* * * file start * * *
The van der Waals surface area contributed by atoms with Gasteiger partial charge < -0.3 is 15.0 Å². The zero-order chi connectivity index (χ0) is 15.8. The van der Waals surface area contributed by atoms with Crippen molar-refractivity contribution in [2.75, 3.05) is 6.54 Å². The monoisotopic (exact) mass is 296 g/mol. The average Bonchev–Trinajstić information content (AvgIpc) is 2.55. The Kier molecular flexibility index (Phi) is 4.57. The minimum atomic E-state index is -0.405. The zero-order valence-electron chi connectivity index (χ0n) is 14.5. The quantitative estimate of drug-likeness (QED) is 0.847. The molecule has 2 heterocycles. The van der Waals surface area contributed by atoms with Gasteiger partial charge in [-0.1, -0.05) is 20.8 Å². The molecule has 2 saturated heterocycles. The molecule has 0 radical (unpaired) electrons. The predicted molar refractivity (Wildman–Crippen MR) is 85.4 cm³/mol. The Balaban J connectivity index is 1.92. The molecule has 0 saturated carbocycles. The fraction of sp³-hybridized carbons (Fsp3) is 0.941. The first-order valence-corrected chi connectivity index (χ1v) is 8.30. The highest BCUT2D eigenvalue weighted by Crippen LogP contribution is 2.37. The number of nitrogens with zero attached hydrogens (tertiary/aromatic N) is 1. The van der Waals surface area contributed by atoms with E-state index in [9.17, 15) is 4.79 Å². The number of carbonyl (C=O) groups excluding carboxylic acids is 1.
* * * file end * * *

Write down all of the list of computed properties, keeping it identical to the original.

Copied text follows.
The van der Waals surface area contributed by atoms with Gasteiger partial charge < -0.3 is 15.0 Å². The zero-order chi connectivity index (χ0) is 15.8. The van der Waals surface area contributed by atoms with Crippen molar-refractivity contribution in [2.75, 3.05) is 6.54 Å². The monoisotopic (exact) mass is 296 g/mol. The average Bonchev–Trinajstić information content (AvgIpc) is 2.55. The Kier molecular flexibility index (Phi) is 4.57. The minimum atomic E-state index is -0.405. The zero-order valence-electron chi connectivity index (χ0n) is 14.5. The quantitative estimate of drug-likeness (QED) is 0.847. The molecule has 2 heterocycles. The van der Waals surface area contributed by atoms with Gasteiger partial charge in [-0.1, -0.05) is 20.8 Å². The molecule has 2 saturated heterocycles. The molecule has 0 radical (unpaired) electrons. The predicted molar refractivity (Wildman–Crippen MR) is 85.4 cm³/mol. The Balaban J connectivity index is 1.92. The molecule has 0 saturated carbocycles. The fraction of sp³-hybridized carbons (Fsp3) is 0.941. The first-order valence-corrected chi connectivity index (χ1v) is 8.30. The highest BCUT2D eigenvalue weighted by Crippen LogP contribution is 2.37. The number of nitrogens with zero attached hydrogens (tertiary/aromatic N) is 1. The van der Waals surface area contributed by atoms with E-state index in [9.17, 15) is 4.79 Å². The number of carbonyl (C=O) groups excluding carboxylic acids is 1.